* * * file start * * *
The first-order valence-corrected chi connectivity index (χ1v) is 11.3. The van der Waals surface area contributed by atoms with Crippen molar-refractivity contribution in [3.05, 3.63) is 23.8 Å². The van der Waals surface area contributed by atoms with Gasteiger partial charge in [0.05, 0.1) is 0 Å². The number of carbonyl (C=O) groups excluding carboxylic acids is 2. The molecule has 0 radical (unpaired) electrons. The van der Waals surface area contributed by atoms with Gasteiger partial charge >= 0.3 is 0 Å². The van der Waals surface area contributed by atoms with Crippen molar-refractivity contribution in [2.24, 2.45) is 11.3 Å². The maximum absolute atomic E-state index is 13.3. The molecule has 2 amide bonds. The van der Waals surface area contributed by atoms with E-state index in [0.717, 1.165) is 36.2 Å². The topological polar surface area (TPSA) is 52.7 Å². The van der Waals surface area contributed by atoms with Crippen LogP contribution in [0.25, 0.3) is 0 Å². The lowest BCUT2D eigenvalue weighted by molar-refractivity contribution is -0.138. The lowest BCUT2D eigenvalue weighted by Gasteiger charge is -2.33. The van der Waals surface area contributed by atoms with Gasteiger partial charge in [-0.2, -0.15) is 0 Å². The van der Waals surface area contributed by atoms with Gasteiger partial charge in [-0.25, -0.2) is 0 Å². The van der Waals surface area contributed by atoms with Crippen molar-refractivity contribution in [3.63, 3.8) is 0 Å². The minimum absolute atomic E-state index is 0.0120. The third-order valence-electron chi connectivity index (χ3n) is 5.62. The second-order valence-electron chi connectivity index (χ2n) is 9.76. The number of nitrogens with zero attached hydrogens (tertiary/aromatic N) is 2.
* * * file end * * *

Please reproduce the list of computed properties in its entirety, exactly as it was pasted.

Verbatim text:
The first-order valence-corrected chi connectivity index (χ1v) is 11.3. The van der Waals surface area contributed by atoms with Crippen molar-refractivity contribution in [3.05, 3.63) is 23.8 Å². The van der Waals surface area contributed by atoms with Gasteiger partial charge in [0.05, 0.1) is 0 Å². The number of carbonyl (C=O) groups excluding carboxylic acids is 2. The molecule has 0 radical (unpaired) electrons. The van der Waals surface area contributed by atoms with Gasteiger partial charge >= 0.3 is 0 Å². The van der Waals surface area contributed by atoms with Crippen molar-refractivity contribution in [2.24, 2.45) is 11.3 Å². The maximum absolute atomic E-state index is 13.3. The molecule has 2 amide bonds. The van der Waals surface area contributed by atoms with E-state index in [0.717, 1.165) is 36.2 Å². The topological polar surface area (TPSA) is 52.7 Å². The van der Waals surface area contributed by atoms with Crippen LogP contribution in [0.25, 0.3) is 0 Å². The lowest BCUT2D eigenvalue weighted by molar-refractivity contribution is -0.138. The lowest BCUT2D eigenvalue weighted by Gasteiger charge is -2.33. The van der Waals surface area contributed by atoms with Gasteiger partial charge in [-0.2, -0.15) is 0 Å². The van der Waals surface area contributed by atoms with Gasteiger partial charge in [-0.25, -0.2) is 0 Å². The van der Waals surface area contributed by atoms with Crippen molar-refractivity contribution in [3.63, 3.8) is 0 Å². The minimum absolute atomic E-state index is 0.0120. The third-order valence-electron chi connectivity index (χ3n) is 5.62. The second-order valence-electron chi connectivity index (χ2n) is 9.76. The number of nitrogens with zero attached hydrogens (tertiary/aromatic N) is 2.